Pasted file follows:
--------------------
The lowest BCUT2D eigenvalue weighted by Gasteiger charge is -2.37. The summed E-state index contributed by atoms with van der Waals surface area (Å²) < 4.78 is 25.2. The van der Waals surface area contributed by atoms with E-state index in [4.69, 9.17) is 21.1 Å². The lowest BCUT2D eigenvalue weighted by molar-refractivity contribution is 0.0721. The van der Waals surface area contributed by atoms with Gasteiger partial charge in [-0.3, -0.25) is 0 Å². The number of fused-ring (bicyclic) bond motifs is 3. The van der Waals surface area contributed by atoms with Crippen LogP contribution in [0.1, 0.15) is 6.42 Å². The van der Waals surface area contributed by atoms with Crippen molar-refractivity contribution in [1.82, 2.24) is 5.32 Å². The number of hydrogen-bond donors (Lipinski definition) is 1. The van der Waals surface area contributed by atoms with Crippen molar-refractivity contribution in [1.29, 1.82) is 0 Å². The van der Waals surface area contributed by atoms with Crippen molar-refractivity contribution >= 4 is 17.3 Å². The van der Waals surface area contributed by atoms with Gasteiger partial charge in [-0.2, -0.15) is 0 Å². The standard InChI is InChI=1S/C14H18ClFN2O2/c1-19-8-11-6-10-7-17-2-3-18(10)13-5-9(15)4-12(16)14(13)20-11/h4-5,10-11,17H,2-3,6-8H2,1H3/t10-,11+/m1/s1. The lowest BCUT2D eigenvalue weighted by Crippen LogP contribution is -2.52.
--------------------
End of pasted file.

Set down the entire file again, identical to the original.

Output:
The lowest BCUT2D eigenvalue weighted by Gasteiger charge is -2.37. The summed E-state index contributed by atoms with van der Waals surface area (Å²) < 4.78 is 25.2. The van der Waals surface area contributed by atoms with E-state index in [4.69, 9.17) is 21.1 Å². The lowest BCUT2D eigenvalue weighted by molar-refractivity contribution is 0.0721. The van der Waals surface area contributed by atoms with Gasteiger partial charge in [-0.3, -0.25) is 0 Å². The number of fused-ring (bicyclic) bond motifs is 3. The van der Waals surface area contributed by atoms with Crippen LogP contribution in [0.1, 0.15) is 6.42 Å². The van der Waals surface area contributed by atoms with Crippen molar-refractivity contribution in [1.82, 2.24) is 5.32 Å². The number of hydrogen-bond donors (Lipinski definition) is 1. The van der Waals surface area contributed by atoms with Crippen molar-refractivity contribution in [1.29, 1.82) is 0 Å². The van der Waals surface area contributed by atoms with Crippen molar-refractivity contribution >= 4 is 17.3 Å². The van der Waals surface area contributed by atoms with Gasteiger partial charge in [-0.2, -0.15) is 0 Å². The standard InChI is InChI=1S/C14H18ClFN2O2/c1-19-8-11-6-10-7-17-2-3-18(10)13-5-9(15)4-12(16)14(13)20-11/h4-5,10-11,17H,2-3,6-8H2,1H3/t10-,11+/m1/s1. The lowest BCUT2D eigenvalue weighted by Crippen LogP contribution is -2.52.